It is not finances, nor is it industry – it is culture, an area disdained by many, that acts as Berlin’s driving force. Favourable conditions – a low cost of living, easily accessible spaces for artistic expression and the air of freedom following the fall of Berlin Wall – attracted numerous independent artists to the city that had just been stitched up to one piece. Even though these particular conditions cannot be reproduced in Warsaw, it is precisely this spontaneous, self-sufficiently animated cultural life that has contributed to the gradual betterment of the quality of life in the Polish capital, and thereby improved the city’s public image.
We do believe that the word still stands strong, despite the prevailing visual culture; especially if the word resonates simultaneously in several languages. Literature holds a very special place in our project – it serves as a tool of the inter-city communication, as a commentary to the reality which surrounds us, and finally as a record of the zeitgeist. This may be the role of fiction, non-fiction, essays or reportages. We are far from promoting any particular genre – we give the floor to writers who refer to the motifs related to Berlin, Warsaw or in fact to any Polish-German clues.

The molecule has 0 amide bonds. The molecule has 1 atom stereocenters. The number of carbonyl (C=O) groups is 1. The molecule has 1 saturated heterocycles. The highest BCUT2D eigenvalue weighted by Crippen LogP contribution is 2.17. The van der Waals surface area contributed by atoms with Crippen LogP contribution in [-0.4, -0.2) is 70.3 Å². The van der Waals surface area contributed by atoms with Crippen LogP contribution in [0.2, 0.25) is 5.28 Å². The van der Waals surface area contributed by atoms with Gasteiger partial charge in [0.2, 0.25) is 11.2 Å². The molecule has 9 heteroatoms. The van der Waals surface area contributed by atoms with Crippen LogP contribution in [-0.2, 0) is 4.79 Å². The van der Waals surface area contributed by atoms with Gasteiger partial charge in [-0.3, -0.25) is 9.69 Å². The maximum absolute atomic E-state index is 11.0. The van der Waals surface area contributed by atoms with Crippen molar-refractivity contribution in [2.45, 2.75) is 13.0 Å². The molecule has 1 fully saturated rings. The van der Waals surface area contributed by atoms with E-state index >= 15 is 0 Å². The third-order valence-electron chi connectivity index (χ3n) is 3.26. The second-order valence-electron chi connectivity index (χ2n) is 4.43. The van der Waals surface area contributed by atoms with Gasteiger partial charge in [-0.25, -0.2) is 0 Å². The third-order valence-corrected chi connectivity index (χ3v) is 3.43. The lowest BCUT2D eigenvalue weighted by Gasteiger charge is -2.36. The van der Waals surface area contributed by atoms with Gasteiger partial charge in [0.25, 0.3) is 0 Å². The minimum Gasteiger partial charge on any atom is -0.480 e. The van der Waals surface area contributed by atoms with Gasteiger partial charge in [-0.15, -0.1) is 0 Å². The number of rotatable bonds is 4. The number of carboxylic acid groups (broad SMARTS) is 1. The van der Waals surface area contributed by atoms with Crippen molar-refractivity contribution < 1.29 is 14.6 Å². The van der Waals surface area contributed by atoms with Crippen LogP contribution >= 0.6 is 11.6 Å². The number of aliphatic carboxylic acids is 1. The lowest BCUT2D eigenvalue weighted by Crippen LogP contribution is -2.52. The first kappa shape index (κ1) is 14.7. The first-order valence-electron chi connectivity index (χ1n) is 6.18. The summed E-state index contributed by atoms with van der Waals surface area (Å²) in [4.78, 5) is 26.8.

We will keep you informed about the most exciting events on offer at the Warsaw and Berlin art scene, including most ambitious projects which are far beyond commercial circulation. We do not want to be limited by an atelier or gallery space; we are most interested in street art and various other activities, often volatile and eluding plain categorization.
Warsaw and Berlin urban tissues bear a significant imprint from the 1930s and 1940s. Both cities have been repeatedly rebuilt and reinvented. This kinship of common history prompts us to draw analogies, often perfunctory and fallacious. We will do our best to avoid falling into a trap of this analogous thinking and to assess the architecture of both cities with a keen and impartial eye
Today, visual arts are a most common means to reach international public. It is also the most popular medium in which Poland and Germany communicate and inform each other on what issues preoccupy social awareness at any given moment. Polish cinema has recently been highly appreciated and awarded at the Berlinale; Polish and German filmmakers are working on joint projects. We will keep our Polish-German readers posted on what is worth seeing on both small and big screens, without putting up unwarranted borderlines.